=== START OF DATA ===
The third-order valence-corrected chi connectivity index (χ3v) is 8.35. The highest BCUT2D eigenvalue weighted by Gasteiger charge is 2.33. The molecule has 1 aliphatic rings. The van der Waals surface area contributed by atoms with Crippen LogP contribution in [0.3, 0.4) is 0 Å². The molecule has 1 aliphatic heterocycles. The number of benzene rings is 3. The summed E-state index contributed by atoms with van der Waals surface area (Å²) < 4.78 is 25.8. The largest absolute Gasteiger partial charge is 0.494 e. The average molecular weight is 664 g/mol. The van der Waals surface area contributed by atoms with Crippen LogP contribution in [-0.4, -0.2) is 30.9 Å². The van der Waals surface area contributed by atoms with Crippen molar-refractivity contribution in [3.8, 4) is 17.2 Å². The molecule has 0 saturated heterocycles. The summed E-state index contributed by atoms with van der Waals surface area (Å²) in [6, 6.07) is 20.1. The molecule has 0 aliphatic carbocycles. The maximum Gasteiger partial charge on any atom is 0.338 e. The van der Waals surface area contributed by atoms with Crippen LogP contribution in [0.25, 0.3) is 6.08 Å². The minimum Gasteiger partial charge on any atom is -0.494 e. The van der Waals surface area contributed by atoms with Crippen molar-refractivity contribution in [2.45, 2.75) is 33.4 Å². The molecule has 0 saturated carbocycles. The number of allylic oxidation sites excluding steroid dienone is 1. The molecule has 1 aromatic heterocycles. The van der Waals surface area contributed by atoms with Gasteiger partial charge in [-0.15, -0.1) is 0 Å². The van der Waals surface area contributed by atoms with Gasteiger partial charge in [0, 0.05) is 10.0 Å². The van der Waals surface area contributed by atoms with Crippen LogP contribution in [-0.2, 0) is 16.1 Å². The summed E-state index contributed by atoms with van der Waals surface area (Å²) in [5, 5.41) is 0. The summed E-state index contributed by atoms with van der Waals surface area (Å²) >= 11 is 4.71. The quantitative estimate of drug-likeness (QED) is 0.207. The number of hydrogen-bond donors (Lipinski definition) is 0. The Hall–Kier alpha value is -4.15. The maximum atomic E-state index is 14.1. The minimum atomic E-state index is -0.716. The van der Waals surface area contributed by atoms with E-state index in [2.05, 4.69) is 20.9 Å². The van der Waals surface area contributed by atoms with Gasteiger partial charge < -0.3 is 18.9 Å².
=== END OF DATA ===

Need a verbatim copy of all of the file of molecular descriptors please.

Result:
The third-order valence-corrected chi connectivity index (χ3v) is 8.35. The highest BCUT2D eigenvalue weighted by Gasteiger charge is 2.33. The molecule has 1 aliphatic rings. The van der Waals surface area contributed by atoms with Crippen LogP contribution in [0.3, 0.4) is 0 Å². The molecule has 1 aliphatic heterocycles. The number of benzene rings is 3. The summed E-state index contributed by atoms with van der Waals surface area (Å²) < 4.78 is 25.8. The largest absolute Gasteiger partial charge is 0.494 e. The average molecular weight is 664 g/mol. The van der Waals surface area contributed by atoms with Crippen LogP contribution in [-0.4, -0.2) is 30.9 Å². The van der Waals surface area contributed by atoms with Crippen molar-refractivity contribution in [3.8, 4) is 17.2 Å². The molecule has 0 saturated heterocycles. The summed E-state index contributed by atoms with van der Waals surface area (Å²) in [6, 6.07) is 20.1. The molecule has 0 aliphatic carbocycles. The maximum Gasteiger partial charge on any atom is 0.338 e. The van der Waals surface area contributed by atoms with Crippen LogP contribution in [0.25, 0.3) is 6.08 Å². The minimum Gasteiger partial charge on any atom is -0.494 e. The van der Waals surface area contributed by atoms with Crippen molar-refractivity contribution in [2.45, 2.75) is 33.4 Å². The molecule has 0 saturated carbocycles. The number of allylic oxidation sites excluding steroid dienone is 1. The molecule has 1 aromatic heterocycles. The van der Waals surface area contributed by atoms with Gasteiger partial charge in [-0.15, -0.1) is 0 Å². The van der Waals surface area contributed by atoms with Gasteiger partial charge in [0, 0.05) is 10.0 Å². The van der Waals surface area contributed by atoms with Crippen LogP contribution in [-0.2, 0) is 16.1 Å². The summed E-state index contributed by atoms with van der Waals surface area (Å²) in [5, 5.41) is 0. The summed E-state index contributed by atoms with van der Waals surface area (Å²) >= 11 is 4.71. The quantitative estimate of drug-likeness (QED) is 0.207. The number of hydrogen-bond donors (Lipinski definition) is 0. The Hall–Kier alpha value is -4.15. The maximum atomic E-state index is 14.1. The minimum atomic E-state index is -0.716. The van der Waals surface area contributed by atoms with E-state index in [2.05, 4.69) is 20.9 Å². The van der Waals surface area contributed by atoms with Gasteiger partial charge < -0.3 is 18.9 Å².